Vulnerable Machine: Writing a Personal Illness Discourse

Ryan, Alyssa (2007). Vulnerable Machine: Writing a Personal Illness Discourse MPhil Thesis, School of English, Media Studies, and Art History, The University of Queensland.

       
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Author Ryan, Alyssa
Thesis Title Vulnerable Machine: Writing a Personal Illness Discourse
School, Centre or Institute School of English, Media Studies, and Art History
Institution The University of Queensland
Publication date 2007-06
Thesis type MPhil Thesis
Subjects 420217 Textual Transmission and the Material Record
429999 Other Language and Culture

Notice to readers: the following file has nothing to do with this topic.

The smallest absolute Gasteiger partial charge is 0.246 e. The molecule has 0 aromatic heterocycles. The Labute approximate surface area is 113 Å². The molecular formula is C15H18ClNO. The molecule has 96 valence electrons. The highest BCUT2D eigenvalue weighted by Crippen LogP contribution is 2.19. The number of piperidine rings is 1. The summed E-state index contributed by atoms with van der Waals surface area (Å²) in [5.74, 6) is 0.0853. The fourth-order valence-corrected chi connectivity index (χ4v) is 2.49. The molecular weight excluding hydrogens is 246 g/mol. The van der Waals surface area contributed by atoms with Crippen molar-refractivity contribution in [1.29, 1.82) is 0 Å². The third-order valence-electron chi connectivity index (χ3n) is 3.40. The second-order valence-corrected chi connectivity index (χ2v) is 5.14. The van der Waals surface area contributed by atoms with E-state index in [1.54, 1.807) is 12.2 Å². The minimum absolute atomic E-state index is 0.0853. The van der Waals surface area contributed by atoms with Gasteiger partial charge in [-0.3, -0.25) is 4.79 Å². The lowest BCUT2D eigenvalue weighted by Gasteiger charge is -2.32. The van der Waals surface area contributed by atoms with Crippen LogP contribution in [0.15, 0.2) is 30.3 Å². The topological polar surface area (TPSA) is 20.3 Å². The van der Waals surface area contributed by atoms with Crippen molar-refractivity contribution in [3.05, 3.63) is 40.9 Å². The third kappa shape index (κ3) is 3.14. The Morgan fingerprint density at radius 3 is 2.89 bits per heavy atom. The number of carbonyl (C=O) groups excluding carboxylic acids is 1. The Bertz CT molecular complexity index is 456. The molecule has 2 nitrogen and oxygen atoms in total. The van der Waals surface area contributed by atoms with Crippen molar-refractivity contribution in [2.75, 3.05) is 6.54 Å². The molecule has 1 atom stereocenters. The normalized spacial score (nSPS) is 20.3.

Abstract/Summary The Vulnerable Machine is a book-length collection of poems that explores my ideas of the ill identity and the ill body. The title, The Vulnerable Machine, reflects both the personal—vulnerable—aspect of illness, and the cultural aspect, where illness is a construction and the body a machine that can be broken, fixed, and changed. The collection attempts to reveal my personal experience of illness, current social constructions of illness, and cultural representations of illness to arrive at a point where a personal voice of illness emerges. Many of the first person—and therefore more personal—poems explore my reactions to illness, as both a patient and a writer. With poems such as “I remember my body,” “the results come back,” and “writing on codeine,” I comment on the effects of illness on my sense of self; the effects of illness, hospitalisation, and medication on personal identity and body; and the shifting relationship between the self and the body as it changes from healthy to ill. In other poems such as “the doctor’s inheritance” and “a brief history of pain,” I investigate the social aspects of illness by examining the history of illness and medicine and the constantly changing body of medical knowledge and ‘truth.’ Such poems were inspired by the research I had done for the critical essay and illustrate a more critical engagement with illness. Different poems such as “Charles Bukowski,” “Virginia Woolf,” and “Charlotte Brontë” come from my position as both a patient but also a writer learning from other writers, and express the cultural representations of illness by considering the works of other writers, the cultural trends in illness writing and the demands placed on the ill by cultural expectations. The illness discussed in the work remains unnamed and undefined in the hope that from a beginning that avoids labels and categories a personal voice of illness is free to emerge. With this in mind, the speaker also remains anonymous. My desire with both the creative and critical works is to focus on the experience of illness as a phenomenon, and not a particular illness. In the critical essay I consider how to write an inclusive discourse for illness. The essay begins with an analysis of the processes of narration and its cultural imperatives to deduce ideas about the control of biomedical rhetoric in personal illness voices. With this idea in mind, The Diving-Bell and the Butterfly, by Jean- Dominique Bauby, is discussed as an example of the heroic quest; the essay argues that it is a contemporary manifestation of Talcott Parsons’ concept of the sick role, which leads into an interrogation of new ways of writing illness. I briefly analyse Eric Michaels’ AIDS diary, Unbecoming, as representative of a resistant narrative. The work of Julia Kristeva and Luce Irigaray offers suggestions for the restoration of ��criture féminine—feminine language—that sheds light on the development of a new discourse for illness. Exploring feminist ideas about destabilising patriarchal language leads to an exploration of the potential of lyric poetry to facilitate such renegotiations of language. This draws on the lyric technique of using personal experience to inform universal ideas, and the use of image and refrain to structure meaning. The discussion of the lyric is followed by an examination of “The Glass Essay,” by Anne Carson, in order to develop a method that may offer an alternative to current representations of illness. This is done by suggesting Carson’s work offers a technique to represent an independent, personal voice in illness. The essay suggests that the lyric poem is an ideal form for expressing a personal, subjective voice that nevertheless discusses larger issues and therefore removes the patient from their isolated social position.

 
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